Views & Reviews Personal View

Liverpool care pathway: doctors have always aimed to ease distress in dying

BMJ 2012; 345 doi: (Published 14 November 2012) Cite this as: BMJ 2012;345:e7606
  1. Barbara Murray, general practice partner, Manor Medical Practice, Stockport SK1 3PZ, UK
  1. barby{at}

Some years ago I was working as a junior doctor in a busy teaching hospital in northwest England. I was part of a team in a regional renal unit. We had many patients with end stage renal failure. On regular dialysis many had no hope of recovery; some had unsuccessful renal transplants, and many were too unwell to be considered for a transplant.

After years of itching, twitching, failed fistulas, infections, nausea, oedema, and breathlessness, some patients would reach the inevitable end stage. The senior registrar with whom I worked was a former army officer. We worked in a rigid regime of discipline and protocol, and I remember wondering aloud to the consultant if I had joined the armed forces. This approach to the management of the patients, however, was effective and efficient. Nothing was missed, and all data were recorded in rigid fashion. I was taught a discipline to carry with me throughout my working life.

You might think that this obsessive approach would leave little room for compassion. Quite the opposite. Once all criteria pointed to the end of life, as all options had failed, a further set of rules applied. The family was summoned, nurses were called in, and this commanding officer would become a gentle, softly spoken, caring, and compassionate physician. He would reassure the family that we were all part of the same team. Caring for their relative was our primary aim, and experienced and compassionate professionals would ensure a gentle end to the suffering.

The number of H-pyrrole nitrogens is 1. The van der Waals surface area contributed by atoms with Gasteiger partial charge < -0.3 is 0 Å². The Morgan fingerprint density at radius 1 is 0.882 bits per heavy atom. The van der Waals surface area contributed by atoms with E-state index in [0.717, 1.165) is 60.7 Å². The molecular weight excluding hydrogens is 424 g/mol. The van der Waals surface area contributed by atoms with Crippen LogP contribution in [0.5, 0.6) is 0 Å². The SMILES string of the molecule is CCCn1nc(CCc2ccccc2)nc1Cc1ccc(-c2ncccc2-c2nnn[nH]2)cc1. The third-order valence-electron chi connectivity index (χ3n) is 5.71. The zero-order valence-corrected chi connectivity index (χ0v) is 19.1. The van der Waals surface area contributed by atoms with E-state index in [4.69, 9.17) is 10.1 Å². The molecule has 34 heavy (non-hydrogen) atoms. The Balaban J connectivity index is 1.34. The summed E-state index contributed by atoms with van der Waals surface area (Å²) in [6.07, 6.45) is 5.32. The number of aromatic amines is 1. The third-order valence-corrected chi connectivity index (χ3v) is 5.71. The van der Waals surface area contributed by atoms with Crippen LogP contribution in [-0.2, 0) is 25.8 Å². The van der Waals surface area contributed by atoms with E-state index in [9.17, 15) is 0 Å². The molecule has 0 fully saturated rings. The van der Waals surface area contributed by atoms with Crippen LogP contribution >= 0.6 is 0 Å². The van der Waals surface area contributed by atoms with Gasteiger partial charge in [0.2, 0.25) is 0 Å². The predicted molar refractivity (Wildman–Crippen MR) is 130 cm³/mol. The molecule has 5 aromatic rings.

Appropriate drugs would be prescribed just in case. I have heard this described as a “comfort kit.”1 This was in fact a pathway. It took place in Liverpool. But it was not then called the “Liverpool care pathway.” It was simply tender loving care. As Hippocrates said, a physician should “cure sometimes, treat often, comfort always.”

At the same time as this, my sister in law was dying from breast cancer. She was 42 years old. She was a loving mother, wife, daughter, and sister. She had been the centre of the family, full of life and enthusiasm. She developed the full package of metastasis—bone, liver, lung. She had bilateral pleural effusions, which had been drained several times; she had large ascites, a total hysterectomy, and bilateral salpingo-oophorectomies. She was cachectic, and, just to ensure nothing was left out, she had cerebral metastasis that rendered her blind and hemiplegic.

In the weeks before her death her oncologist told her, “Enjoy this Christmas; you won’t see the next.” She was sent home to die. Little was offered by way of palliative care at home. When she became incontinent her teenage daughter covered the bed with sanitary towels because the family had not been given a care plan or the telephone number for the district nurses.